In some embodiments, radiopaque material such as gold, platinum, rhenium, tungsten, tantalum, or another radiopaque material is attached to all or a part of the inner surface of a composite bone screw's outer layer, and/or distributed throughout the composite material body of the screw. The radiopaque material is provided, for example, as a powder, grains, particles, foil, or in another form. Optionally, the radiopaque material is uniformly distributed over the inner surface of the outer layer (for example, as a coating and/or foil on one side of an outer foil). Potentially, where a preferred thickness of an outer metallic coating is too thin to give a preferred characteristic of radiopacity (a thin foil may be preferred, for example, for its mechanical shaping characteristics), it is an advantage to add a material with a higher linear attenuation coefficient that allows thickness to remain low while increasing radiopacity.

Optionally, the radiopaque part is localized to one or more of the major structural regions of the screw (shaft, tip, and/or head, for example). Optionally, the radiopaque part is sparsely distributed as distinct concentrations of material in a region of the screw, covering, for example, about 1%, 5%, 10%, or another greater, lesser, or intermediate fraction of the surface in the region. Optionally, the radiopaque material is distributed in a pattern which identifies a structural feature of the bone screw and/or a limit of its extent. For example, the radiopacity is positioned to outline the screw shaft or a portion thereof, to identify a limit of the screw tip or head, and/or to identify an axial and/or rotational orientation of the screw.

Potentially, one or more of the above placements and/or constructions of radiopaque markers allows identification of screw position compatible with imaging of hard and/or soft tissue to within 3 mm, 2 mm, 1 mm or intermediate or even smaller distances from the construct, optionally to within a diagnostic quality.

Before explaining at least one embodiment of the invention in detail, it is to be understood that the invention is not necessarily limited in its application to the details of construction and the arrangement of the components and/or methods set forth in the following description and/or illustrated in the drawings. The invention is capable of other embodiments or of being practiced or carried out in various ways.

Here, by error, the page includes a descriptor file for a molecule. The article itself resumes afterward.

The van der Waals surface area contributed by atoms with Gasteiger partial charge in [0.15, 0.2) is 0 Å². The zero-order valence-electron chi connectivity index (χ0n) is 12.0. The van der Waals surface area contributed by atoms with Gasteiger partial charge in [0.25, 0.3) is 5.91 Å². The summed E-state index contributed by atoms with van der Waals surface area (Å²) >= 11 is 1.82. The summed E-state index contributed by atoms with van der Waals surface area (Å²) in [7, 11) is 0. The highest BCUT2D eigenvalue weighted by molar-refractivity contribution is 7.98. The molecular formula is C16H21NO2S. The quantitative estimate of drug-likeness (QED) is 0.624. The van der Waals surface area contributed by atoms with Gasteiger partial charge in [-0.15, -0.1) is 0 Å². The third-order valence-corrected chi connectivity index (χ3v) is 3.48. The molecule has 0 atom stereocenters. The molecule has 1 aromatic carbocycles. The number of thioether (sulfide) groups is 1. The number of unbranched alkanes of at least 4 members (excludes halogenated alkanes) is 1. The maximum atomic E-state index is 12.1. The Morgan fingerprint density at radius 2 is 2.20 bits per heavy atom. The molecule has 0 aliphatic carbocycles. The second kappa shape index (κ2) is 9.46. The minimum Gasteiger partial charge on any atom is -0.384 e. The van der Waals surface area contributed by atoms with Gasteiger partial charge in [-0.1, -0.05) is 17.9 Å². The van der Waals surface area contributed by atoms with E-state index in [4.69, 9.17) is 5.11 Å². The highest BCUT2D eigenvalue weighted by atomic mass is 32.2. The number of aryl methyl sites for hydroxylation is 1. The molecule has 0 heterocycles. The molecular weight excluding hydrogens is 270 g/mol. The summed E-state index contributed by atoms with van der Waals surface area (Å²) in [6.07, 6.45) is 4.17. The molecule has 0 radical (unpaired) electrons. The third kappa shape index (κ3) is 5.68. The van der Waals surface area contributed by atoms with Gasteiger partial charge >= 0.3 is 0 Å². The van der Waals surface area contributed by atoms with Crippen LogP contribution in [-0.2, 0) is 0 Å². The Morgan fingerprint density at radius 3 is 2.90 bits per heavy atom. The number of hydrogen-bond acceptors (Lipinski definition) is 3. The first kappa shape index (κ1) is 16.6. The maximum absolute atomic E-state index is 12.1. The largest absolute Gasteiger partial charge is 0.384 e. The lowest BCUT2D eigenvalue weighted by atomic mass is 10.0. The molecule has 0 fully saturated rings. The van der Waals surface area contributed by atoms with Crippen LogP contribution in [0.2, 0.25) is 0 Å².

Reference is now made to FIGS. 1A-1B, which schematically illustrate in profile (FIG. 1A) and in cross-section (FIG. 1B) a composite construction bone screw 100 having a metallic outer layer 110, according to some exemplary embodiments of the invention. FIG. 1B represents a cross-section along line A-A.

In some embodiments, a bone screw 100 comprises a head 105 and a shaft 103 extending along a central longitudinal axis 104. Head 105 is optionally formed with proximal region 107 shaped to receive torquing force for rotating the screw into a receiving bone plate and/or bone.

In some embodiments, the screw comprises a diameter (e.g., a diameter of the shank with the thread or a diameter of the shank without the thread) within a range of, for example, between 4.5-8.0 mm; or another longer or shorter diameter.

Optionally the screw has a larger diameter nearer to head 105 (for example, 6.0 mm, 6.5 mm, 7.0 m, 8.0 mm, 8.5 mm, or another larger, smaller, or intermediate diameter), that decreases towards the distal end. Optionally, the screw has a longitudinal length within a range of, for example, between 30-65 mm, or another longer or shorter longitudinal length. The screw pitch optionally is in a range, for example, of between 0.8 mm and 6 mm, and/or within another range having the same, longer, shorter, and/or intermediate bounds.